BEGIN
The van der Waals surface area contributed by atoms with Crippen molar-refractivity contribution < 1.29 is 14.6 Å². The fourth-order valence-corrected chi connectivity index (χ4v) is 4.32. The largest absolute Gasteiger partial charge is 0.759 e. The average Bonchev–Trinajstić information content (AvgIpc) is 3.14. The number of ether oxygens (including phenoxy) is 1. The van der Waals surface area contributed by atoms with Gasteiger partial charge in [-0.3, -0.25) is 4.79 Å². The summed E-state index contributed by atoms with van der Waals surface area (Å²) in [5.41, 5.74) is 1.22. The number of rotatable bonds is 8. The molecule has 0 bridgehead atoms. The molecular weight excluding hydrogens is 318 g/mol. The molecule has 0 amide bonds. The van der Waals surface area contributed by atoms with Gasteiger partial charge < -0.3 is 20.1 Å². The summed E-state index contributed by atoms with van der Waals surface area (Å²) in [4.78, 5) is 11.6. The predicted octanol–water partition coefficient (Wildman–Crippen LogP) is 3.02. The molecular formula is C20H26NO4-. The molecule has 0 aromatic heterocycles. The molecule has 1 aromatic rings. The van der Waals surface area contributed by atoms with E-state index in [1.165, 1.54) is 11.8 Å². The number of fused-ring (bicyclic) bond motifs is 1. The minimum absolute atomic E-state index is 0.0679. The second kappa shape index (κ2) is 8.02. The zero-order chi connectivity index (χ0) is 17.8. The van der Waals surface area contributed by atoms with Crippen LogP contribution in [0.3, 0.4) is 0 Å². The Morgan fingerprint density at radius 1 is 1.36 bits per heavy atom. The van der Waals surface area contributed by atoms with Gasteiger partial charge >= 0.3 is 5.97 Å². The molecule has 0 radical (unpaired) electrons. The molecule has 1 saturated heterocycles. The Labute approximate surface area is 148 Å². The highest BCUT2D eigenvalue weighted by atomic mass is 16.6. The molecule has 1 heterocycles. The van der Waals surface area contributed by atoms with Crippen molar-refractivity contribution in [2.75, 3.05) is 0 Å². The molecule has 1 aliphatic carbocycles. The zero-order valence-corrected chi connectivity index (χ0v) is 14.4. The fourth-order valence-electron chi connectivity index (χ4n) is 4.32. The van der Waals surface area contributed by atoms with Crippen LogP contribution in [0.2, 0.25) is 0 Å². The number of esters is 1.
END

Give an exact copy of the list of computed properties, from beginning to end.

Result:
The van der Waals surface area contributed by atoms with Crippen molar-refractivity contribution < 1.29 is 14.6 Å². The fourth-order valence-corrected chi connectivity index (χ4v) is 4.32. The largest absolute Gasteiger partial charge is 0.759 e. The average Bonchev–Trinajstić information content (AvgIpc) is 3.14. The number of ether oxygens (including phenoxy) is 1. The van der Waals surface area contributed by atoms with Gasteiger partial charge in [-0.3, -0.25) is 4.79 Å². The summed E-state index contributed by atoms with van der Waals surface area (Å²) in [5.41, 5.74) is 1.22. The number of rotatable bonds is 8. The molecule has 0 bridgehead atoms. The molecular weight excluding hydrogens is 318 g/mol. The molecule has 0 amide bonds. The van der Waals surface area contributed by atoms with Gasteiger partial charge < -0.3 is 20.1 Å². The summed E-state index contributed by atoms with van der Waals surface area (Å²) in [4.78, 5) is 11.6. The predicted octanol–water partition coefficient (Wildman–Crippen LogP) is 3.02. The molecular formula is C20H26NO4-. The molecule has 0 aromatic heterocycles. The molecule has 1 aromatic rings. The van der Waals surface area contributed by atoms with E-state index in [1.165, 1.54) is 11.8 Å². The number of fused-ring (bicyclic) bond motifs is 1. The minimum absolute atomic E-state index is 0.0679. The second kappa shape index (κ2) is 8.02. The zero-order chi connectivity index (χ0) is 17.8. The van der Waals surface area contributed by atoms with Crippen LogP contribution in [0.3, 0.4) is 0 Å². The Morgan fingerprint density at radius 1 is 1.36 bits per heavy atom. The van der Waals surface area contributed by atoms with Gasteiger partial charge >= 0.3 is 5.97 Å². The molecule has 0 radical (unpaired) electrons. The molecule has 1 saturated heterocycles. The Labute approximate surface area is 148 Å². The highest BCUT2D eigenvalue weighted by atomic mass is 16.6. The molecule has 1 heterocycles. The van der Waals surface area contributed by atoms with Crippen molar-refractivity contribution in [2.75, 3.05) is 0 Å². The molecule has 1 aliphatic carbocycles. The zero-order valence-corrected chi connectivity index (χ0v) is 14.4. The fourth-order valence-electron chi connectivity index (χ4n) is 4.32. The van der Waals surface area contributed by atoms with Crippen LogP contribution in [0.2, 0.25) is 0 Å². The number of esters is 1.